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  Macbeth Is This A Dag I See Before Me?
Year: 2006
Director: Geoffrey Wright
Stars: Sam Worthington, Victoria Hill, Lachy Hulme, Gary Sweet, Steve Bastoni, Mick Molloy, Matt Doran, Damian Walshe-Howling, Jonny Pasvolsky, Rel Hunt, John Molloy, Miranda Nation, Chloe Armstrong, Kate Bell, Bob Franklin, Craig Stott, Kat Stewart, Kym Gyngell
Genre: ThrillerBuy from Amazon
Rating:  5 (from 1 vote)
Review: Macbeth (Sam Worthington) is rising through the ranks of the Melbourne underworld. Today he has been at the graveyard and spotted a trio of teenage girls who had been desecrating the gravestones and chanting all the while, and it sets him wondering. Tonight, however, he is at an important drugs deal with his cohorts, and it all goes well until the gunfire begins, with Macbeth leaving bodies in his wake until he reaches the nightclub where he captures one of the enemy for his boss, Duncan (Gary Sweet). But Macbeth's ambition will take him so far, despite the encouragement of his ruthless wife (Victoria Hill)...

Updating the plays of William Shakespeare for the big screen is far from an original idea, if we're talking Australians then Baz Luhrmann must be noted for his Romeo + Juliet which also took a gangland setting for his vision. And if we're talking gangsters, then Britain had its own Joe Macbeth in the fifties and the United States gave the idea a go with Men of Respect in the nineties, so the question is what director Geoffrey Wright, who also adapted the play with star Hill, do to the material to justify another variation.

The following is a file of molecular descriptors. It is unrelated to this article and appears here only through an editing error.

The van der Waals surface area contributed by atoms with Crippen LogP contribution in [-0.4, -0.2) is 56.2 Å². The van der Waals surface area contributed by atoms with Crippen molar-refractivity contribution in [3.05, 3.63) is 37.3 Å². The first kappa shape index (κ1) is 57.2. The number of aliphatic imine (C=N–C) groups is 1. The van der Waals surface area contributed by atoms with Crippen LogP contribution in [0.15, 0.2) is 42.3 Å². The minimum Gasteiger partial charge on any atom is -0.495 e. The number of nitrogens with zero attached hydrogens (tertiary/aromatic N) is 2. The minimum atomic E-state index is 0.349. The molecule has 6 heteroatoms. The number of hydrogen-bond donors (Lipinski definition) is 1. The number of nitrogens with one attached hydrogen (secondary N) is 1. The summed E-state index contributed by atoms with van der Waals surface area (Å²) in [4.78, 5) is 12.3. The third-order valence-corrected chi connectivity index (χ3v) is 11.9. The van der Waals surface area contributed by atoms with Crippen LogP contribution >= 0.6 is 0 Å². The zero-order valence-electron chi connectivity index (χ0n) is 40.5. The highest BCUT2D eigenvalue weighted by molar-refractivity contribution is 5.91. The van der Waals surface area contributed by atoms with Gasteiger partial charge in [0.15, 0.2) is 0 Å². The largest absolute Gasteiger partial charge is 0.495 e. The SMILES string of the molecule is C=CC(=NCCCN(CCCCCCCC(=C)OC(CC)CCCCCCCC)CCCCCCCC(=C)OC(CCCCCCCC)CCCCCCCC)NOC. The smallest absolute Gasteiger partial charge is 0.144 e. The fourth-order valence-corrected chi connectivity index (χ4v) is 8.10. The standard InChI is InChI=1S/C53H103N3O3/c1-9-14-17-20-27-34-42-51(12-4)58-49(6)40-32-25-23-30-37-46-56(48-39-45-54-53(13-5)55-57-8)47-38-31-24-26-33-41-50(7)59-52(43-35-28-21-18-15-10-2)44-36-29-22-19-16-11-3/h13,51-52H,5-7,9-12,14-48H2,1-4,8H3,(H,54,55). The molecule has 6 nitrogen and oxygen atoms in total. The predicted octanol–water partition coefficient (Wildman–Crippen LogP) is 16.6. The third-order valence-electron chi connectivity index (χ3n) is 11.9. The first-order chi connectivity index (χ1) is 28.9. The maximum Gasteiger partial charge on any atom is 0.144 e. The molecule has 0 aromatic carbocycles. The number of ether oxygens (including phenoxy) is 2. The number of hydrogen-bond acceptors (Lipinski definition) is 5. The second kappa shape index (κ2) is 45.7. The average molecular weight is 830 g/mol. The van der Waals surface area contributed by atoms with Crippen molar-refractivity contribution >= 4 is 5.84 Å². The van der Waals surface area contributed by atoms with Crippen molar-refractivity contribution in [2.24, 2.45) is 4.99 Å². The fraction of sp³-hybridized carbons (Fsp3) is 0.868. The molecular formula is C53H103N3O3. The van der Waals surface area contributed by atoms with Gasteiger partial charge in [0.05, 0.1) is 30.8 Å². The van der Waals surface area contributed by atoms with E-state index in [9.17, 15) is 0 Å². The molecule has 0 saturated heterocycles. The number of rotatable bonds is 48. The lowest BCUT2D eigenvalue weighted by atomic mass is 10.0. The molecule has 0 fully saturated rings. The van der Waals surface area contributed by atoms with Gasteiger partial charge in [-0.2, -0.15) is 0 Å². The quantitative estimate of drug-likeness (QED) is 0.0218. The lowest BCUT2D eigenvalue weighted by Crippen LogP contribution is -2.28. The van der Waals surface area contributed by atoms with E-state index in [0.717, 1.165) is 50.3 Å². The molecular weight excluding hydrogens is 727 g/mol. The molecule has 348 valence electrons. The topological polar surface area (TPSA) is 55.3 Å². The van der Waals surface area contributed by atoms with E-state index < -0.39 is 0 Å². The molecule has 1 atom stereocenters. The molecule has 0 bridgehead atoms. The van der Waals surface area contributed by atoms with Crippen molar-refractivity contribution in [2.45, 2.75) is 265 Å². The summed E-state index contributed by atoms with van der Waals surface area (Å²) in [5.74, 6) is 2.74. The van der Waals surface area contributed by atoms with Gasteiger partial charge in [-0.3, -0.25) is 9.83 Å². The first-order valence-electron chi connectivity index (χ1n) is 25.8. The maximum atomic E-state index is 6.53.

The answer is seems to be to make it a bit daft, which means you either indulge its innovations or roll your eyes at the clunky way the text is handled. To be fair, some of Wright and Hill's notions are amusing, such as way the ghost appears at the banquet in a mirror, only seen by Macbeth in the reflection, but others have a sensationalist ring to them, such as the three witches being young and attractive here, and all jumping into bed with the anti-hero for a romp.

Not all of the dialogue makes it to the final cut, which may explain the long pauses between the scenes of talk, which are all very well for setting up the atmosphere but have a stop-start effect on the action. With that in mind, they stick to the basic plot, as Lady Macbeth goads her husband into killing off Duncan after a party they have invited him and others to at their home. Macbeth carries out the deed, but has sold his soul to the devil for the chance at success, as has his wife, who goes downhill alarmingly quickly, one minute scheming and the next rolling around screaming.

There are those who would say that Geoffrey Wright hadn't really lived up to his early promise, but Romper Stomper looks overrated now and Metal Skin was pretty appalling. Hollywood wasn't kind to him with the nice idea squandered Cherry Falls, so after that it was good to see him come up with something as enterprising as this Macbeth. But as could be appreciated with those previous attempts, mixing gangsters and Shakespeare might appear a clever idea, but it's not as satisfying a fit as it sounds, and while this version approaches the story with gusto, it's difficult to take seriously, with additions like police surveillance looking awkward more than anything else, especially as you would have thought the law would offer a more obvious intervention in the day and age the film is set in. Music by John Clifford White.
Reviewer: Graeme Clark


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